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“We are short of ships as we cannot compete with India on prices,” Ersin Ceviker, spokesman for the Ship Recyclers Assn of Turkey (Gemirsander), said.
“India has started to buy 3,000-5,000 tonne ships from the Mediterranean at around $550 per tonne. India’s labour costs are extremely low and they are doing no waste treatment – that is why they can pay high prices for the ships,” he explained.
Vessel costs at that level would not be sustainable for Turkish shipbreakers as scrap prices are generally about $375 per tonne. Turkish ship recyclers are paying no more than $350 per tonne for ships to be broken, Ceviker said.
“We hosted European Union delegates on May 28 and explained the situation. We comply with the EU regulations as much as we can. People invest in shipbreaking and pay the costs of waste management, and high labour costs, but they cannot compete with those ship prices paid by Indian shipbreakers,” he said.
Some Euroepan environmental organisations are reacting to countries which recycle ships without complying with EU regulations. But they cannot stop ships being sold to those countries, according to a spokesman.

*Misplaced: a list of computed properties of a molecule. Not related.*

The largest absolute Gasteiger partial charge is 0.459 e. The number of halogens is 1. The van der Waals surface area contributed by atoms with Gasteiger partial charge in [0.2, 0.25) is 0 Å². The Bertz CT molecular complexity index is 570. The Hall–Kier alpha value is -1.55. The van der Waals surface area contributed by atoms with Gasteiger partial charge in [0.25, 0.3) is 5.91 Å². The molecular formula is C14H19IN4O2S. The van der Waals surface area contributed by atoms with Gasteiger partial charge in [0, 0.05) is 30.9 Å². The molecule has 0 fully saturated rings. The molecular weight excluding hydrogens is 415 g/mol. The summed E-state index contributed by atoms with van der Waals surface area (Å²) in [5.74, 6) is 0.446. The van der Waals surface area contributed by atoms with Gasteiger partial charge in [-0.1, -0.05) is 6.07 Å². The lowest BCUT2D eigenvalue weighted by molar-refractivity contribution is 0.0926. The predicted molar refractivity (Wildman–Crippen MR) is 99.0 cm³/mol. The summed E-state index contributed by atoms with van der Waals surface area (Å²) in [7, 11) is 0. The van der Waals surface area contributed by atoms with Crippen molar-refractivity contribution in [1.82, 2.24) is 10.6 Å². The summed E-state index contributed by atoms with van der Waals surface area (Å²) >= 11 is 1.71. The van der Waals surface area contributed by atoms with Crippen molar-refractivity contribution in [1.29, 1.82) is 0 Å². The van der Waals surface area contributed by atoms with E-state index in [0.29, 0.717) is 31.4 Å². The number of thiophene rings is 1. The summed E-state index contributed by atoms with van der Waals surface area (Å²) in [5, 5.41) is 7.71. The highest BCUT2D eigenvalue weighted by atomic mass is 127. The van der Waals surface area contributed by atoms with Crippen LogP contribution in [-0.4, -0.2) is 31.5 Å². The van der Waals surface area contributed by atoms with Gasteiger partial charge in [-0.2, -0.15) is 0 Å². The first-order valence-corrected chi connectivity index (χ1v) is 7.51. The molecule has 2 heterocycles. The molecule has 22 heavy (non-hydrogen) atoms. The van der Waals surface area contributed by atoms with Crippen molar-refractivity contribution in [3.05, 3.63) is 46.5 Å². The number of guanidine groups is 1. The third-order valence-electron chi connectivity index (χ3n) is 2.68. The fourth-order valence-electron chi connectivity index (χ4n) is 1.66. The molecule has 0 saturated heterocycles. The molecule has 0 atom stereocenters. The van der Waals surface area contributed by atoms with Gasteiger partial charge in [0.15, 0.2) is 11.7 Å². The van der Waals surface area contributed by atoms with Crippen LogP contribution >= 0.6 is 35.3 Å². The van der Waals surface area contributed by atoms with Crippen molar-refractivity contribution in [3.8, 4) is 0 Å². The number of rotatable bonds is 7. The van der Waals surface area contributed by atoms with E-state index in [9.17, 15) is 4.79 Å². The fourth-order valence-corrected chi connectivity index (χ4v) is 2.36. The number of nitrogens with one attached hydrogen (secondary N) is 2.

Meanwhile, steel mills in Turkey were heard struggling to find ship scrap recently, as shipbreakers were willing to sell material only at higher prices, a source at a mill in Izmir said.
Shipbreakers in Aliaga have broken more than 90 ships so far this year, totalling around 235,000 long dry tonnes (ldt).
The country’s shipbreaking capacity is 900,000 ldt per year and it broke some 800,000 ldt in 2013.
The shipbreaking industry in Aliaga supplies scrap to steel mills including Ozkanlar, Cebitas, Habas, Ege Celik and Izdemir.
The ship recycling industry in Turkey has reduced its year-end production target because it has struggled to find ships recently, Steel First was told on Thursday May 29.